Loops are indispensable for wrapping around things and hoisting items.Sometimes you want the loop to slide on the standing end and sometimes you don’t. Out of the twelve knots in this section, I regularly use at least half of them. The bowline, double bowline, figure eight loop, hangman’s noose, prusik and farmer’s loop are great knots to know.
Does your rope always get tangled when you store it? Well, you should learn how to coil it. Scott demonstrates four ways to coil rope – the alpine coil, fisherman’s coil, figure of eight coil and daisy chain – in this section of Prepper’s Guide To Knots.
What I Liked About Prepper’s Guide To Knots
Instruction books are typically useful books and this one is no different. Scott does a good job of organizing the knots into intelligible sections and clearly shows how to tie each knot. He also is very systematic in his approach with this book. He teaches the user knot tying basics in the early part of the book and then builds on that knowledge as the book progresses.
What I Didn’t Like
There are two things I don’t like about Prepper’s Guide To Knots – one is very fixable and the other is more of an overall critique.
First, I would have loved to have seen this book printed in color. Sometimes it’s difficult to tell whether the working end is going under or over the rope in the pictures. Other times, it makes it difficult to trace the loops. I understand the cost associated with printing in color. If you remember, I had the same complaint about Amy Stross’ Suburban Micro-Farm. I fully understand the additional cost associated with color printing and appreciate the need to bring an affordable product to market. That being said, color pictures would do wonders for an instructional book like this one.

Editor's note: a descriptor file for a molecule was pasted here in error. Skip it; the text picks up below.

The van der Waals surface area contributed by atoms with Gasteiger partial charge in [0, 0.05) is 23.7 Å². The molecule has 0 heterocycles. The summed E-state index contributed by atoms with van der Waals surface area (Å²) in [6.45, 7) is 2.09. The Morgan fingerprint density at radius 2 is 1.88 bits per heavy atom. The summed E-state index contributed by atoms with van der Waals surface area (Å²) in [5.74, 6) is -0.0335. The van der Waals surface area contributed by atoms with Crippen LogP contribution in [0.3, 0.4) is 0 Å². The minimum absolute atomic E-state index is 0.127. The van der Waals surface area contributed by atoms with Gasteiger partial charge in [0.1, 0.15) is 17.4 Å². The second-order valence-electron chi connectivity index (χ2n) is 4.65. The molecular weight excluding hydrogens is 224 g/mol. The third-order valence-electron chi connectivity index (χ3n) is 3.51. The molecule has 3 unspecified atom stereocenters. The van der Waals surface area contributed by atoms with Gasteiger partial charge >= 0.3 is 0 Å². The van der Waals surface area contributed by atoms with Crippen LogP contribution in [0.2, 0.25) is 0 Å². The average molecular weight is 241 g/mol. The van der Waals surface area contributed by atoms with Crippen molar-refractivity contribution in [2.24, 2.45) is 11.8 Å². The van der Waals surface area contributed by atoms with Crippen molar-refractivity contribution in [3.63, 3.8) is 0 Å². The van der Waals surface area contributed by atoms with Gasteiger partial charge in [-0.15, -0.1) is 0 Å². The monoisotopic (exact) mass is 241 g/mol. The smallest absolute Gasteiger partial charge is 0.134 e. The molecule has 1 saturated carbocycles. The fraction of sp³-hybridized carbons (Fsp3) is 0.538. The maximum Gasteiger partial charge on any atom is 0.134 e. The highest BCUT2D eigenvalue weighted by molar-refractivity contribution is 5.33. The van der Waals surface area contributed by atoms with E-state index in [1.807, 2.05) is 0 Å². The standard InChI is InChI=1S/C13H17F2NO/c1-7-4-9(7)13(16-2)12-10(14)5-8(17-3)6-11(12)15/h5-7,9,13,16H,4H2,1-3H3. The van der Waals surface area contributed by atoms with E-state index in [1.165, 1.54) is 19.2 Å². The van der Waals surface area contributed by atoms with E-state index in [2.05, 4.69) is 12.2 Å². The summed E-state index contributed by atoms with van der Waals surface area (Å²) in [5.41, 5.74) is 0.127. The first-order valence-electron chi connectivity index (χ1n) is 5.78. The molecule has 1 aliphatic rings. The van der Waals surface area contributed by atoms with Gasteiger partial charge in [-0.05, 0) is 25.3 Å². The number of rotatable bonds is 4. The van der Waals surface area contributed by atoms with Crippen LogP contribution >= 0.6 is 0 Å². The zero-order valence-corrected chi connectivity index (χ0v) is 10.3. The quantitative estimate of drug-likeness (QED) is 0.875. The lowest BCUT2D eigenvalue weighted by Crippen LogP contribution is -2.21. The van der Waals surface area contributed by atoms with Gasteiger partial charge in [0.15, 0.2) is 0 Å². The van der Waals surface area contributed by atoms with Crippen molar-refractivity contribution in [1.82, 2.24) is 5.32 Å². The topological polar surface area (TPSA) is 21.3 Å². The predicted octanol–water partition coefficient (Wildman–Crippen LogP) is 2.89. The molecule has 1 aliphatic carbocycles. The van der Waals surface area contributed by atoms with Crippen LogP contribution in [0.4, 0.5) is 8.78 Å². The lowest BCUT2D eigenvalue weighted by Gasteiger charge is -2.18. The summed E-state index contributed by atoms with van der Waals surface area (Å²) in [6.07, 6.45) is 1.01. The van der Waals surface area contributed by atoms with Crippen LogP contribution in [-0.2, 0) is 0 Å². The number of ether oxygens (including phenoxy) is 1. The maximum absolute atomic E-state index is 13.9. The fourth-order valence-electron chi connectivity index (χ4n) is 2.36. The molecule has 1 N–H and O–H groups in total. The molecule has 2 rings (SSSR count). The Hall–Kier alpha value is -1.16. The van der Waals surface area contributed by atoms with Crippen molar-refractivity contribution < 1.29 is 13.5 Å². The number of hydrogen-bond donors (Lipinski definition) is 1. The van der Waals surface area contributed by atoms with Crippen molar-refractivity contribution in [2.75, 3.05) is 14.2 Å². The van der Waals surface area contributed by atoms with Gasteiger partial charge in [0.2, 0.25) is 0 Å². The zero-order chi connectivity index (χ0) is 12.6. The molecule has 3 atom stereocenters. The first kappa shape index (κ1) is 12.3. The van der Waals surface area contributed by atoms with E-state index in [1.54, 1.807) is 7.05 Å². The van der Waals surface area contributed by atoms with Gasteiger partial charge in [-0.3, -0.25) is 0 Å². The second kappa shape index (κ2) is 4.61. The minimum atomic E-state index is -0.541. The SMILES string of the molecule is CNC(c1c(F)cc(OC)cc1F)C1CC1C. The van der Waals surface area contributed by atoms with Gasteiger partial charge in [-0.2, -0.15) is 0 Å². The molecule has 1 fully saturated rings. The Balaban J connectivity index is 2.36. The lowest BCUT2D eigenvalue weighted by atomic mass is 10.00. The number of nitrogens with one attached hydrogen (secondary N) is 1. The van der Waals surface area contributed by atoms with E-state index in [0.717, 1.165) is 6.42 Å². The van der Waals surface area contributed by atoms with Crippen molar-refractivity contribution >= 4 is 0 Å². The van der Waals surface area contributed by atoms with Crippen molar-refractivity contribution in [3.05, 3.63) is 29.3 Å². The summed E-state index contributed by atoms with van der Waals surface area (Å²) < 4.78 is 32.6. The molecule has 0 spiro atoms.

The second thing I didn’t like is less about content and more about “why.” I am struggling why this book is being marketed at preppers. Scott mentions early on in the Introduction that he is choosing these knots with a prepper in mind but there’s no real linkage there. Knots are knots. Everyone should know how to tie some but I don’t see anything specific about these knots that are specifically necessary for preppers.
I’ll be honest – it seems like he’s trying to use the popularity of prepping to sell an otherwise very informative book.
Overall Thoughts on Prepper’s Guide To Knots
Overall, I greatly enjoyed Prepper’s Guide To Knots. It’s an informative book that is put together in a smart, sequential manner. The art of knot tying is essential to everyone, not just preppers, and this book will teach you how to tie a plethora of useful knots.
So, should you buy this book? Yes! Especially if you are not a great knot tier. This book will teach you a great set of knots and you’ll be much more proficient in handling anything with knots.
Disclaimer: Scott Finazzo supplied a copy of Prepper’s Guide To Knots via Ulysses Press for me to review. I can assure my readers that I gave it a fair and honest review.